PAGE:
But, what are they gonna do. Absolutely nothing will happen to the offending corporation despite your outrage.

  • I'm pretty sure they got more than 200'000$ profit from selling this information.

    That fine is ridiculous, the executives probably had it as just another line on their expenses budget, right under "coke, strippers and champagne - 300'000$"
    • by houghi ( 78078 )

      A first fine is almost always ridiculous. This is not about revenge. This is about not letting it happen again.

      If I drive through a red light, I get a fine that I can easily pay. If it happens the second time, it is a bit more and the third time I will seriously feel it.

      For me it is an apropritate fine. I disagree with all the "we should have them pay so much they go bankrupt." That is not a fine, that is an excecution and has no results in the end.

      Because if that would be the case, no crimes would be commi

      • A first fine is almost always ridiculous. This is not about revenge. This is about not letting it happen again.

        Unless there are some strong mitigating circumstances, the fine for this act should be sufficient to shut the company down and its directors should be personally held liable. That would not only stop this company from doing it again, but also stop any other company doing it.

      • The problem I see with this is that it gives every company a "Get out of jail free" card. You can make millions of profit from selling customer data ... as long as you don't get caught more than once!
  • Privacy = $9.52 (Score:3, Informative)

    by Anonymous Coward on Tuesday October 20, 2015 @10:17AM (#50765349)

    So the article says these folks sold about 21K of their customers' records and were fined $ 200K.

    Am I mistaken or this means that each customer's privacy's worth a little under $10.00?

    • 21,000 customer records were sold. The records contained names and addresses, and could be supplied pre-filtered by critera such as age, sex or whether a purchase had been made within the last 12 months. As far as I can tell, the records did not contain purchase history or other medical information. I would have expected the fine to be considerably higher if it had.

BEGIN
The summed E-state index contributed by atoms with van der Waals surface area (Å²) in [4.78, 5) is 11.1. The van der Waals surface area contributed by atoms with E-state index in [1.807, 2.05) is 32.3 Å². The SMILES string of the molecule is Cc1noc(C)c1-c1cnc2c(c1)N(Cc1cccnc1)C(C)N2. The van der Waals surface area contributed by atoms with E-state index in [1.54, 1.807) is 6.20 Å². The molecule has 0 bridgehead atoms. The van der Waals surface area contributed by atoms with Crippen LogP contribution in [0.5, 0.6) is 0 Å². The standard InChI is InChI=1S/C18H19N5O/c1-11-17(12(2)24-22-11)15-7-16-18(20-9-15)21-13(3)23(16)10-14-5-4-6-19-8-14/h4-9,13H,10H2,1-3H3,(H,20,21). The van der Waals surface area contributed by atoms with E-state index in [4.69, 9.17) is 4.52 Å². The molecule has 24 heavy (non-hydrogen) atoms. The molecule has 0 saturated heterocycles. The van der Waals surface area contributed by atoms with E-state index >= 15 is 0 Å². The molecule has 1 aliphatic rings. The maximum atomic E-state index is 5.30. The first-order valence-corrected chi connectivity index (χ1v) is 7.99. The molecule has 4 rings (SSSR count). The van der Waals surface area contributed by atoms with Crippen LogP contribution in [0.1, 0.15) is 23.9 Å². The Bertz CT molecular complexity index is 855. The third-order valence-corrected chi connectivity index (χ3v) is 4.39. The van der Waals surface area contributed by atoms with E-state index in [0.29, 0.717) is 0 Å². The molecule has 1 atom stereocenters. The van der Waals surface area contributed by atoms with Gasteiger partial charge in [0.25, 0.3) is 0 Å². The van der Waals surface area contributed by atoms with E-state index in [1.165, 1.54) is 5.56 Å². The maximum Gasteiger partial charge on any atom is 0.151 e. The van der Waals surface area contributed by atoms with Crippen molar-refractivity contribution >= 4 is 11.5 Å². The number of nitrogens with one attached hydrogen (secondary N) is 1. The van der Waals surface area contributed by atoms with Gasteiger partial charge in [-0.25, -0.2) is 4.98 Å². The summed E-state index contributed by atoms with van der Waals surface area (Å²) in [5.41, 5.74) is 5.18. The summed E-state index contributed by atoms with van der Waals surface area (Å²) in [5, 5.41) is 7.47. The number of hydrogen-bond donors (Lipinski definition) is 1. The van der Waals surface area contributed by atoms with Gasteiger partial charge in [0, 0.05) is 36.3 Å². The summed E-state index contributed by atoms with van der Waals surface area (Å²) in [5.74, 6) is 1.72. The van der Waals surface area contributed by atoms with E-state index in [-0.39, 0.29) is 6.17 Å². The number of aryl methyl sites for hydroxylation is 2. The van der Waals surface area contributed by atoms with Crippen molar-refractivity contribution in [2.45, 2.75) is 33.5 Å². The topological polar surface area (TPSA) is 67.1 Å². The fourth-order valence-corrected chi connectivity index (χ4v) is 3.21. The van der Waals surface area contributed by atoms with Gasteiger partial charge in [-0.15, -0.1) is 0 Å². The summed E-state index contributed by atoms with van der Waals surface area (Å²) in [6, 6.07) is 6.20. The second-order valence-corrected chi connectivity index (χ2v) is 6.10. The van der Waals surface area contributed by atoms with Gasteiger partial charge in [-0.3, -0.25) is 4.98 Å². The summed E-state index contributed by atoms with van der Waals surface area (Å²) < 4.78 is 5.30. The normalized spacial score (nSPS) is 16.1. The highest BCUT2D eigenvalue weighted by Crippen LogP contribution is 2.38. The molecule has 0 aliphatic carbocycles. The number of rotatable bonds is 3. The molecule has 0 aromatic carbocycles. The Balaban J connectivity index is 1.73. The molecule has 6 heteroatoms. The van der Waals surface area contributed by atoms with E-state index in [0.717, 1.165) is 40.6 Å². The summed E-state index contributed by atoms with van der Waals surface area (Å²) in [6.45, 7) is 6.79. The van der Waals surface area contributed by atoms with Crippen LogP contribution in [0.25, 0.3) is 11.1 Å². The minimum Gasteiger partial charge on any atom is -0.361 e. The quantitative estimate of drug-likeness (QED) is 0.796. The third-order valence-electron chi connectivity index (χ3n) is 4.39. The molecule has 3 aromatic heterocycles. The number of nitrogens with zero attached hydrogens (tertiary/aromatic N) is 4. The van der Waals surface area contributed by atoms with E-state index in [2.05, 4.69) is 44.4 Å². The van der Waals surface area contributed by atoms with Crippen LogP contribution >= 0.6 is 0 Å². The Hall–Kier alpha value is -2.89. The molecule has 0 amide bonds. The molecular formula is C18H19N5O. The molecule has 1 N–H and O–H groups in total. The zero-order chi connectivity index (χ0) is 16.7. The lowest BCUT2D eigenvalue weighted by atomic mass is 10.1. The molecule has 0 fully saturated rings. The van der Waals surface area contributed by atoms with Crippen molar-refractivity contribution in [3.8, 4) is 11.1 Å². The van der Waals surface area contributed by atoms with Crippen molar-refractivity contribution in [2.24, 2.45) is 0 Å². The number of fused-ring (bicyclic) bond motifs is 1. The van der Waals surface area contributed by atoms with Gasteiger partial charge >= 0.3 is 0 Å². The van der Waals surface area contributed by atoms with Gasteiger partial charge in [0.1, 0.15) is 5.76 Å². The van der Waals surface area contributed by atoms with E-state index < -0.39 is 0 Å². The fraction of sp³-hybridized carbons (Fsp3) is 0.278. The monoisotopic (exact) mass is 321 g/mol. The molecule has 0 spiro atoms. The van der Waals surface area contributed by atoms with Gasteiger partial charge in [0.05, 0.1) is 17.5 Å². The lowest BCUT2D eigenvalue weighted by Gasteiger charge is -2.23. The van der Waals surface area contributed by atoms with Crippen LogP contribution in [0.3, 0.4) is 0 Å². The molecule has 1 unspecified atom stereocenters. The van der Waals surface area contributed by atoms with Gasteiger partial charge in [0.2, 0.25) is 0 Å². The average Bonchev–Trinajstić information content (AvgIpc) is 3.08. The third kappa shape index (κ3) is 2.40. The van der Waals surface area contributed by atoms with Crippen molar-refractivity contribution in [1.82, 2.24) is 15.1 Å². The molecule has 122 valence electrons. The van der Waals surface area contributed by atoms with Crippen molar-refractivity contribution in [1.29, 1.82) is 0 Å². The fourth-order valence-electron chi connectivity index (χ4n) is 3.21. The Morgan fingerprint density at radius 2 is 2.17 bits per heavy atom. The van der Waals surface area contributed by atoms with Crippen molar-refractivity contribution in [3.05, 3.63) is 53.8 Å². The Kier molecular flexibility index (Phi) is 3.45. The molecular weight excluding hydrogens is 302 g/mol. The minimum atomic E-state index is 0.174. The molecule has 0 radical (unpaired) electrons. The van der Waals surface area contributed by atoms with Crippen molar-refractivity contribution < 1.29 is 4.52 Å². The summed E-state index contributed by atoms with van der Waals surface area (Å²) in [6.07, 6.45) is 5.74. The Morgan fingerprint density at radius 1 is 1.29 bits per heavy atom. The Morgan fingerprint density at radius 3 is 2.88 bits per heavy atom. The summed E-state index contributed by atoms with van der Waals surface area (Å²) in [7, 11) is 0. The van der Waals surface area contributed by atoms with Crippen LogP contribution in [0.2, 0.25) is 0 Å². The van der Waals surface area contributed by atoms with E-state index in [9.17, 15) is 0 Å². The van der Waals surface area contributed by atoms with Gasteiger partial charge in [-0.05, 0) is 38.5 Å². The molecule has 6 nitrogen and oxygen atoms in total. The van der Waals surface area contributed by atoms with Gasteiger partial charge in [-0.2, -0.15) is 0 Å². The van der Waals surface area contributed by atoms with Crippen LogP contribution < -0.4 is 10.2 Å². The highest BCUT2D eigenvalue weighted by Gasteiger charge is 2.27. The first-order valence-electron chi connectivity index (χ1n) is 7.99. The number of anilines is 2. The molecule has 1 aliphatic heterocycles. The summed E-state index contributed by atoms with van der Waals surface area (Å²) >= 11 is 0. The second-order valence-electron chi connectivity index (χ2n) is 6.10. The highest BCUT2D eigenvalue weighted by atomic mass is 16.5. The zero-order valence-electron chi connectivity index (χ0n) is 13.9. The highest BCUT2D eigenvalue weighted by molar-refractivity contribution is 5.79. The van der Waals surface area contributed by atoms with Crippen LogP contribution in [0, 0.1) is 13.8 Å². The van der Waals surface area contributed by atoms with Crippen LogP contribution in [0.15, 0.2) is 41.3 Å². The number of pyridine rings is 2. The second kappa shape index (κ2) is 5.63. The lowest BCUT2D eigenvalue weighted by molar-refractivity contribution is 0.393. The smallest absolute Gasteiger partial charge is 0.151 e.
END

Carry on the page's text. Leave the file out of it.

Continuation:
The official enforcement notice from the information commissioner can be found at https://ico.org.uk/action-weve... [ico.org.uk]

      In short, pharmacy2u re
  • 200 thousand?

    Hell, that's cheaper than paying baksheesh to politicians.

    This sounds like a mere cost of doing business, like replacing ceiling lamps.

  • by 140Mandak262Jamuna ( 970587 ) on Tuesday October 20, 2015 @10:25AM (#50765405) Journal
    Did it make more than 200K by selling the data to the fraudster? Then it is mere slap in the wrist.

    Sufficiently advanced creative accounting is indistinguishable from fraud. ---Arthur C Clarke.

    • by AmiMoJo ( 196126 )

      In cases where the data was sold off rather than stolen, i.e. where the company deliberately broke data protection rules, the company should be wound up. The assets would be liquidated and used to compensate innocent employees and customers, and then suppliers and if there is any left over used to fund other investigations.

      • by N1AK ( 864906 )
        Can we bring that in for companies that knowingly sell products with life threatening flaws (both Ford & GM), that illegally pollute (GE), that cooperate in unlawful surveillance (AT&T, most other carriers, and many tech companies) or do anything else that is equally bad or worse? Sure you'd put most of America's (and the rest of the worlds) workforce out of jobs, but it's a principle thing right? If a company does something like this then why on earth do people think winding the company up is the